I sense that the Eastern Shore, at least part of it, is waking up to the problem of reckless development. When I met new people last week and told them I lived in Oxford, they commented, “I guess you’re worried about the Poplar Hill Farm development.” I am. When I commented to another friend that I was taking the boat out later in the day, he asked, “Does the water seem worse this year?” It does.
These comments are not a scientific poll, but, when taken together with the Talbot Integrity Project “Fix Lakeside” signs and a continual stream of excellent letters to the editor and articles in The Spy expressing concern over development, I see progress. The chorus of voices saying “no” to developers is growing. That is good news. But will the voices get loud enough to reach the ears of county and town councils? That remains an open question.
Our waters—one of the assets that makes the Eastern Shore a wonderful place to live—are in trouble. The data meticulously collected by ShoreRivers, and other organizations indicates a direct connection between development and declining water quality. This means that every vote in favor of additional development, especially development anywhere near our rivers, is a vote to destroy our way of life and turn the Eastern Shore into something mediocre.
Dare I say it? Development is a dirty word. The dirt is bacteria, phosphorus, poor water clarity, chlorophyll a in the water and more. The “dirt” not only often makes it dangerous to swim in the water but threatens the Eastern Shore economy. Like crabs? Either start worrying about the health of our rivers or give Vietnamese crabmeat a try. Newsflash—the Chesapeake Bay fishery is destructible.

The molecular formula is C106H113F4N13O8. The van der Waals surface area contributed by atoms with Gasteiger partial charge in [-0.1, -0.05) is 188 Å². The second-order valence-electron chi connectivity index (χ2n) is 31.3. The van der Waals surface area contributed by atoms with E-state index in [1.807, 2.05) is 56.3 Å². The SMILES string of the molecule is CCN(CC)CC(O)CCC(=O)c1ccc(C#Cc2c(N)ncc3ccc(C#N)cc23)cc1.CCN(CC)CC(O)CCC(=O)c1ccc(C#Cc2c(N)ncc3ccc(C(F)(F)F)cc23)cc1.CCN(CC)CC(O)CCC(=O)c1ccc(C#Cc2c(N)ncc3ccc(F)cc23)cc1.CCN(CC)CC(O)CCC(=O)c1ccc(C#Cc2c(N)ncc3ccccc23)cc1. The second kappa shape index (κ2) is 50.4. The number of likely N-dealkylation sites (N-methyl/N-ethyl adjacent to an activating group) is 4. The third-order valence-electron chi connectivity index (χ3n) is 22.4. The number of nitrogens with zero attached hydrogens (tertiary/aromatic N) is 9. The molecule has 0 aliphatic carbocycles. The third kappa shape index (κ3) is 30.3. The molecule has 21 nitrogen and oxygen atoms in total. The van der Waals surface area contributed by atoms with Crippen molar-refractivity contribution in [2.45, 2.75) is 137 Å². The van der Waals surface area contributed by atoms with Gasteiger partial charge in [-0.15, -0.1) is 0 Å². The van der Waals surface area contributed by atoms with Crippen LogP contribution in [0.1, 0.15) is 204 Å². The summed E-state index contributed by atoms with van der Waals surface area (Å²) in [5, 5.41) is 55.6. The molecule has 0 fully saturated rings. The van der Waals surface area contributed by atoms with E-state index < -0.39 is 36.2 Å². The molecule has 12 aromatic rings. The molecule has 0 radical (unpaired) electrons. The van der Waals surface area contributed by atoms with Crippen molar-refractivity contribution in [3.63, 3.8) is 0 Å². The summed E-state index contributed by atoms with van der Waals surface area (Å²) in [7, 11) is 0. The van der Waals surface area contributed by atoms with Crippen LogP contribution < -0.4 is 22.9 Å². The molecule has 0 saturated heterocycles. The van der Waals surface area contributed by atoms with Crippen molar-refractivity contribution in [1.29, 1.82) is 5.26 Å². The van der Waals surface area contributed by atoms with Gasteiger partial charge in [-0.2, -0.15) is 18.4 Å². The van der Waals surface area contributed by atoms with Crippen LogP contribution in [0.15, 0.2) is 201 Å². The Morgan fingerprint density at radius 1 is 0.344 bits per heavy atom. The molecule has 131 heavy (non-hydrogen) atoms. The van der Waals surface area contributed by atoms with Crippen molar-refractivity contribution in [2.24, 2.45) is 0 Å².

I understand why many of us are concerned about uncontrolled development. What I do not understand is why anyone would welcome and promote massive, character-changing “new towns” such as Lakeside and Poplar Hill Farm. The easy answer is that developers are out to make their bucks and won’t be around to address the repercussions (further deterioration of water quality, traffic congestion, overtaxed schools and health resources, more crime, and “development spurred by development,” meaning construction of more big box stores to meet shopping needs of new residents).
Is it only developers’ desires for profits behind the threats to the Eastern Shore? I think not. The problem is also delusional thinking—the belief that more people will somehow make the community stronger. If Easton or Chestertown were five times as large as they are now, for example, would the cultural offerings in both be greater than they are today? Good question. But when you answer it, ask yourself what the price will be for “moving into the 21st century.” People forget that growing communities frequently mean endless parades of road-widenings and additional trailers to “adjust” for overcrowded schools.
No compelling reasons justify growing the Eastern Shore in a manner that degrades our environment. Already fully developed areas of America have plenty of room to accommodate increases in the population. And re-development of these areas brings the added benefits of restoring economic vitality to cities and, by substituting for development in environmentally sensitive areas, improving the environment.
We also must remember climate change. Many of us live in areas where rising sea levels are, or should be, a major concern. Why should the government permit or encourage development in areas that are subject to elevated levels of risk from hurricanes, flooding, and other natural disasters? Better put, why stick our tongues out at mother nature?
When someone asks you what the “Fix Lakeside” signs mean, you can explain the complicated process for approving new sewer capacity, or you can simply say it means there should be no more development without comprehensive consideration of the impact on all aspects of our community and strict compliance with all approval protocols. You can also say elected officials stop destroying the Eastern Shore!
Disclosure: I am a signatory on the Fix Lakeside petition organized by the Talbot Integrity Project. If you haven’t read the petition and considered signing it, I encourage you to do so.
J.E. Dean is a retired attorney and public affairs consultant writing on politics, government, and other subjects.